The results of the report found great inconsistencies between sports organizations. While a majority of NSOs do include sexual orientation in harassment and/or access equity policies, only a small minority have specific policies related to Trans participation. Even fewer organizations have updated their language to include gender identity and gender expression, with the majority of the documents using the term gender. Stories shared by LGBTQI2S athletes included substantial commentary about misogynistic and homophobic language within their experiences in the Canadian sport system as well as a staunchly heteronormative sport culture that made the ideas of coming out seemingly difficult (at best) and absolutely impossible (at worst).

Although progress is being made through the education materials that are available and social activism materials through allies such as You Can Play Project and the Get Real Movement, there remains much work to be done. According to the results of an international survey published in 2015, 73% of participants still consider youth sport unsafe for LGBTQI2S persons. Policies on their own are ineffective and a cultural shift in sport is necessary to ensure that the policies are reflected in practice and the current educational materials are used to their full effect. In all of the athlete interviews, discrimination and harassment still took place, even in the presence of policies banning them.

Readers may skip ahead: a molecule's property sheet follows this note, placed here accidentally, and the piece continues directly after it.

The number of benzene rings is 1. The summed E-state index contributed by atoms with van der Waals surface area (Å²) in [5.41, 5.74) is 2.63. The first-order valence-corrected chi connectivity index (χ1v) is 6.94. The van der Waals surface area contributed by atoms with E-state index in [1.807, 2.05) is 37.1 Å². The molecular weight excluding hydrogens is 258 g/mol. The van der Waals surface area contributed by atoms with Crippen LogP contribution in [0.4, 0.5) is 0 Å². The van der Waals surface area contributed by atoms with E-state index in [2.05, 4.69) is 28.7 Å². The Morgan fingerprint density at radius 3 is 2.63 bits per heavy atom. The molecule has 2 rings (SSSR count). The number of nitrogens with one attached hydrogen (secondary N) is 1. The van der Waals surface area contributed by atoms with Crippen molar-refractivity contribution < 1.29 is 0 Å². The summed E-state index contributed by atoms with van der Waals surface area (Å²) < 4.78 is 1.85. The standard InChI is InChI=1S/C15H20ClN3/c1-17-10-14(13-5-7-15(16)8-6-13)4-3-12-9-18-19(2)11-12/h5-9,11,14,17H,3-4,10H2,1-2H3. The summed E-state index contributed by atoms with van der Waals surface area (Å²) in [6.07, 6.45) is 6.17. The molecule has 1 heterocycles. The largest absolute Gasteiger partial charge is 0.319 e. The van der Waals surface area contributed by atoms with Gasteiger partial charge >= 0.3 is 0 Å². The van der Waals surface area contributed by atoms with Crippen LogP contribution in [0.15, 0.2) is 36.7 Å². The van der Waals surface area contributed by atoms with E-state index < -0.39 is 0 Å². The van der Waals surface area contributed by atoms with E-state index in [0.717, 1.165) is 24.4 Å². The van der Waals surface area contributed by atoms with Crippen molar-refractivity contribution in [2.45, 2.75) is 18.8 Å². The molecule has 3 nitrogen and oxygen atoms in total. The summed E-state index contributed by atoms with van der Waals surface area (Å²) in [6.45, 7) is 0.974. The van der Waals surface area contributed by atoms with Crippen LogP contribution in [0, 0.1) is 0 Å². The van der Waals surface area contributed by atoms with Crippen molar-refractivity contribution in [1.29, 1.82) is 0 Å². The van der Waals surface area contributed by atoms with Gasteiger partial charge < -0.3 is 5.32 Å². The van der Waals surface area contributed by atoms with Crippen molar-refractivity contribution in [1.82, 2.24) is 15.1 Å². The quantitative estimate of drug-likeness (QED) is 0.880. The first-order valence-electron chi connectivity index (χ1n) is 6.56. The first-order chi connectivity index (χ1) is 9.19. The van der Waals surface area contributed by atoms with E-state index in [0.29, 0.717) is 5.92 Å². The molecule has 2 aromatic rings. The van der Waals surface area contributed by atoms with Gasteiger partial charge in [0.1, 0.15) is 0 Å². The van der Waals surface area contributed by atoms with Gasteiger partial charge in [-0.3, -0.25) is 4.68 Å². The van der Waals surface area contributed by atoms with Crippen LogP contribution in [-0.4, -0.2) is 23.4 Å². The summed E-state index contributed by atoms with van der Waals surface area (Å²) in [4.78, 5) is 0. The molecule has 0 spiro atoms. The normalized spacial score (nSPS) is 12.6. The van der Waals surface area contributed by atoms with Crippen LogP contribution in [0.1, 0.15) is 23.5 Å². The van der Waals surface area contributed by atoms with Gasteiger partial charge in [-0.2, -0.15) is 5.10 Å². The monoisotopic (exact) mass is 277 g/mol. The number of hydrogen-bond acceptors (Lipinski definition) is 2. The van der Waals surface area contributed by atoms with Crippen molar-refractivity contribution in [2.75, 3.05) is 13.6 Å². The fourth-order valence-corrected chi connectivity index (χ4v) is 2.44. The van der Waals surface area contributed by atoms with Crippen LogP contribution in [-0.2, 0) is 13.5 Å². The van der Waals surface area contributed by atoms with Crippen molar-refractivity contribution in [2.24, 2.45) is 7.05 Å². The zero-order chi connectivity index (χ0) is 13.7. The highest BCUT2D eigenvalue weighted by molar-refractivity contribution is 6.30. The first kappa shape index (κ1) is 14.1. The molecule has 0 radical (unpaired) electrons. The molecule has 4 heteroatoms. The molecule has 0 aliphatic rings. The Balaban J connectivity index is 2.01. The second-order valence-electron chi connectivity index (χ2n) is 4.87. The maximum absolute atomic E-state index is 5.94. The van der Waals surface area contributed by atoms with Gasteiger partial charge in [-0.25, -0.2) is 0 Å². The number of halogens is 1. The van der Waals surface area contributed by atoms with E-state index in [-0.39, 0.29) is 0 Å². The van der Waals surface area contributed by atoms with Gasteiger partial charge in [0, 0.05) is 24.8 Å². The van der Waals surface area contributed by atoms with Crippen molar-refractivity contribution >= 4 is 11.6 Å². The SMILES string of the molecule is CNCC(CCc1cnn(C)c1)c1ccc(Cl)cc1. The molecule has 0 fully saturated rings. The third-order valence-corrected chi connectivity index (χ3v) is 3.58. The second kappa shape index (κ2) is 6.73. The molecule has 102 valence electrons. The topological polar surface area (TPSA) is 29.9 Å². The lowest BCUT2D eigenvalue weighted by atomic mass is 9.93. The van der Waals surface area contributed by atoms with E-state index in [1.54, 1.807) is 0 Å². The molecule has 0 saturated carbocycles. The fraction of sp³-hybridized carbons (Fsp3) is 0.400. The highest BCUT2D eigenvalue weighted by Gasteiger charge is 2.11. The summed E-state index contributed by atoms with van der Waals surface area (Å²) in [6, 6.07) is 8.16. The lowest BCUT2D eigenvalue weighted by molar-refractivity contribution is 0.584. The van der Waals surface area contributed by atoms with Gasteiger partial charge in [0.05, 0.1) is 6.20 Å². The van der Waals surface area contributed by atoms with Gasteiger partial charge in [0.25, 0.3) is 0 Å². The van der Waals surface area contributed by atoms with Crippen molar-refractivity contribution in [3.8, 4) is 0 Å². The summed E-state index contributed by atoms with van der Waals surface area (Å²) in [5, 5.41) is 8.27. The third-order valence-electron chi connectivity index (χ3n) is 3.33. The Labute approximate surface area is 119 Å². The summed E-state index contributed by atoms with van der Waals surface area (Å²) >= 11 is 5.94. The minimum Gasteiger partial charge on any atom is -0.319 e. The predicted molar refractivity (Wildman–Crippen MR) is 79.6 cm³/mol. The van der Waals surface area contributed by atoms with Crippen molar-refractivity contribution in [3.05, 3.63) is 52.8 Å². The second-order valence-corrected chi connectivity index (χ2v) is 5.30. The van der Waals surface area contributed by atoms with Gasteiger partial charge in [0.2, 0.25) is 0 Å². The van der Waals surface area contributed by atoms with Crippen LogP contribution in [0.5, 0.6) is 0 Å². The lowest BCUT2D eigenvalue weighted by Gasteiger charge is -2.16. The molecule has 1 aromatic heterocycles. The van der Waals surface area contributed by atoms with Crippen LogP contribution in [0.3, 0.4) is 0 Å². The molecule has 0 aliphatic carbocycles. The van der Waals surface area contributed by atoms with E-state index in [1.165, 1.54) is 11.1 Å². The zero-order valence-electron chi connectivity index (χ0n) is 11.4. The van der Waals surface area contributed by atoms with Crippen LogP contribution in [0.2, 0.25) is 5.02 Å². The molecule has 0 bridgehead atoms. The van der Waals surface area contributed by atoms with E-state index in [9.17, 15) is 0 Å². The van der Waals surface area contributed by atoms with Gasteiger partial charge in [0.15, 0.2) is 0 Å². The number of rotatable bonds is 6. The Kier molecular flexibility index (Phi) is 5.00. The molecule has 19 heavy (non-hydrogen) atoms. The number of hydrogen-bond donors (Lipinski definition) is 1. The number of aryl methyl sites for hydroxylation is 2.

One of the limitations of this type of research, is that researchers are most likely only able to access athletes who have ‘survived’ traditional sport culture to reach a certain level of competition. Research has demonstrated that LGBTQI2S youth and teens are far more likely to drop out of sport and physical activity earlier than their heterosexual peers.

It is apparent that the policy statements of the majority of national sport organizations need updating and in many cases policies need to be developed. Research has suggested that when it comes to inclusive programming in general, there seems to be a common trend at national, provincial, and municipal levels that administrators and policy-makers recognize the need for such initiatives but for various reasons such as human and financial resources, programs do not make it pass the discussion phase, or early stages of development. Thus, developing materials for national sport organizations is likely the necessary next step. The LGBTQI2S Sport Inclusion Task Force seeks to assist in this process by developing an LGBTQI2S sport inclusion toolkit, including a checklist of priority actions and best practices that sport organizations can take.

What Is In The Works?

–  Working with a selection of National Sport Organizations (NSOs) to develop a LGBTQI2S sport inclusion toolkit including a checklist of priority actions of best practices sport organizations can take on for LGBTQI2S inclusion.

 

LGBTQI2S Sports Inclusion Toolkit Checklist (3)

–  Host a Sports Summit with sport leaders to identify collective individual opportunities and responsibilities for taking action to make sports LGBTIQ2S inclusive. This will be hosted with the COC.